Nor did Justinian dispense with a system of rewards and punishments to encourage the upright, or to deter the faithless Rector. Having won golden opinions from his official superiors, the former should expect to retain his position for a longer period and subsequently to be promoted to a higher charge with authority over a greater population. On the other hand, confiscation and exile, stripes and torture, were to be inflicted on the transgressor as the penalty of his misdeeds.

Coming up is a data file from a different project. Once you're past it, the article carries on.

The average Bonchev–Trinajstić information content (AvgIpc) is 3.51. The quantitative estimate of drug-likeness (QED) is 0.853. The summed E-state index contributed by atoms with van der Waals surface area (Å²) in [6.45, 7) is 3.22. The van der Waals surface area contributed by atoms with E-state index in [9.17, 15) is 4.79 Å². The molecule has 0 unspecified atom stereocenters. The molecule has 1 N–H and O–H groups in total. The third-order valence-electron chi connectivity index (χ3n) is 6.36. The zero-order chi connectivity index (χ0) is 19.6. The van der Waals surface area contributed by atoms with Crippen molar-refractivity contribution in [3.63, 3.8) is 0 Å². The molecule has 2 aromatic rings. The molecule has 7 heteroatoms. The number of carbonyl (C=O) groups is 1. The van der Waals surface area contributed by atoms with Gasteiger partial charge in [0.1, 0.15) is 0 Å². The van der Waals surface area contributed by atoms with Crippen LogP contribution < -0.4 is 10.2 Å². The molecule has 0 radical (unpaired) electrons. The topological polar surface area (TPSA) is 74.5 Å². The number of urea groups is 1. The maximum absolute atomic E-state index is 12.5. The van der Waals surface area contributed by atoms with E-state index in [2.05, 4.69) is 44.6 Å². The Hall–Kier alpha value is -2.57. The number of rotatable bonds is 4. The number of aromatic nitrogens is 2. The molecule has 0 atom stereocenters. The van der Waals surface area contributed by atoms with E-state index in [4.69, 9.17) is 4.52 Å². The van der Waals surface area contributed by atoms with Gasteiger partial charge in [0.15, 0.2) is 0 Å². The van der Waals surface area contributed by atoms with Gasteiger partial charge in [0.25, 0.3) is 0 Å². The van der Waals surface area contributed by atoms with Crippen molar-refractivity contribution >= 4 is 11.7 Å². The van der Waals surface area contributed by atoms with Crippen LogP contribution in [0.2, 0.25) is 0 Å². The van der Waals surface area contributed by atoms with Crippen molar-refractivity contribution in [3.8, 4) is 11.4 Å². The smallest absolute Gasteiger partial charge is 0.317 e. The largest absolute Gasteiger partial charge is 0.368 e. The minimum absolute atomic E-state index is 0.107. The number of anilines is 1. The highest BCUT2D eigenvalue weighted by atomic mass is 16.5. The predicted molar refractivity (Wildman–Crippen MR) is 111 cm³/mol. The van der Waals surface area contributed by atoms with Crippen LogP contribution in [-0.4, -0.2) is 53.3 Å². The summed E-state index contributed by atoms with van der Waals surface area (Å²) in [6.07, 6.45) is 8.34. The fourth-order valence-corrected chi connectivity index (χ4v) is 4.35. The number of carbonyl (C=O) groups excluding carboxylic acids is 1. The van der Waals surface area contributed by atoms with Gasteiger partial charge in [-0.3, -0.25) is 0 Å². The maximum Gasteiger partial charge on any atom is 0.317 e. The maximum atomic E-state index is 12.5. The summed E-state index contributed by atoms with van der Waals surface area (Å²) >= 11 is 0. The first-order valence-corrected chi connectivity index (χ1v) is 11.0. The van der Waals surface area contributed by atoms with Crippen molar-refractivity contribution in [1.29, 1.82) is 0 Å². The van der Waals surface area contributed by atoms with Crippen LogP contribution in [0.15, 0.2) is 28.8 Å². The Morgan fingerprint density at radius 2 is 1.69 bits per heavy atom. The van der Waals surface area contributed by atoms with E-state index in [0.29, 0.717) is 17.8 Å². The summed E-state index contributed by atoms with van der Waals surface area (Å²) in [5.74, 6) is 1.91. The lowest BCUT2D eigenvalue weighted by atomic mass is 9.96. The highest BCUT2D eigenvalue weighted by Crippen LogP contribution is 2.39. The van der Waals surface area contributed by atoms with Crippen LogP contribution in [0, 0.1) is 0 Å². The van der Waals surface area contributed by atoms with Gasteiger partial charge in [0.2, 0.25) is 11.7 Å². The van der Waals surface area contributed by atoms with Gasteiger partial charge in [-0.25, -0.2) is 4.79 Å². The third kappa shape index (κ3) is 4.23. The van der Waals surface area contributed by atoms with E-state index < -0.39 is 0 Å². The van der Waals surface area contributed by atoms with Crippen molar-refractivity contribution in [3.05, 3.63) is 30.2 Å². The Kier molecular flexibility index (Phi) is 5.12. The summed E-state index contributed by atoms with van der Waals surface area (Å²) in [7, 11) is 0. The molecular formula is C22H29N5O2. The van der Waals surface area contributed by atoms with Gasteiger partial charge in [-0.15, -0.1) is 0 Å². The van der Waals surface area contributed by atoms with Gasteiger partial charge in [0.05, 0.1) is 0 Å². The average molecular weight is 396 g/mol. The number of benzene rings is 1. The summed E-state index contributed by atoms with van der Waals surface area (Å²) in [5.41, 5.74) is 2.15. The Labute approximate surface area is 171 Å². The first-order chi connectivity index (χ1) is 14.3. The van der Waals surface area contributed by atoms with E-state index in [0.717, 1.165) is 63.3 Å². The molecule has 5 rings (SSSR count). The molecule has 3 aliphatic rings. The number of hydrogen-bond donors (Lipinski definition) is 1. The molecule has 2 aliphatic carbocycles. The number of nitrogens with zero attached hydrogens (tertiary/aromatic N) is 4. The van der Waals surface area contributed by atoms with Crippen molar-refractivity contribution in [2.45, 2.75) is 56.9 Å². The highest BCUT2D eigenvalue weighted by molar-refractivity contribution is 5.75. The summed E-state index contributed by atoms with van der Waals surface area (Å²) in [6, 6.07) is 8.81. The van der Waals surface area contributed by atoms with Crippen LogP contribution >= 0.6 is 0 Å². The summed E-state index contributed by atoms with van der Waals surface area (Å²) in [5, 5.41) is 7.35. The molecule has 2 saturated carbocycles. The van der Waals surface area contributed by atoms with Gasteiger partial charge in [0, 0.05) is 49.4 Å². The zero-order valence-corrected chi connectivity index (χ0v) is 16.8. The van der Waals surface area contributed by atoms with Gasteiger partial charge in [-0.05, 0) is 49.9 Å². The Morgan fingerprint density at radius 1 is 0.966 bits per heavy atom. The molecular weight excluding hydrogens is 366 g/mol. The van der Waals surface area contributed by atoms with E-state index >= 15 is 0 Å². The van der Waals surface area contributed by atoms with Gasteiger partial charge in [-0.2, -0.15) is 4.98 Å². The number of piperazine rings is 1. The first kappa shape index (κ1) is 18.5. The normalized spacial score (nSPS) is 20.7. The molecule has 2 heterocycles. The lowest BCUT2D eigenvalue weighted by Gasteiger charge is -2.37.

Still further to safeguard the welfare of his subjects the Emperor enacted comprehensive measures to facilitate the administration of justice. In the provinces the legal status of the Defenders of the Cities was raised, and the inhabitants were directed to bring all minor cases before them instead of crowding to the Rector’s court from the outlying districts. At the same time courts of appeal were multiplied by conferring on the Spectabiles intermediate jurisdiction between the Rectors of lesser rank, the Clarissimi, and the illustrious functionaries of the capital. Thus the overwhelming influx of the provincials into the Imperial city, to lay their grievances before the supreme courts, was materially diminished. Similarly at Constantinople the activity of the judges was much increased, and they were required to sit in the Royal Basilica ‘morning, noon, and evening’ to determine lawsuits of lesser import. A permanent Quaesitor was also appointed to deal specially with the throng of immigrants, to ascertain the propriety of their appeals and direct them to the proper courts; or, should it appear that they had come on a futile errand, to relegate them back to their provinces with letters commending them to the notice of the Rector.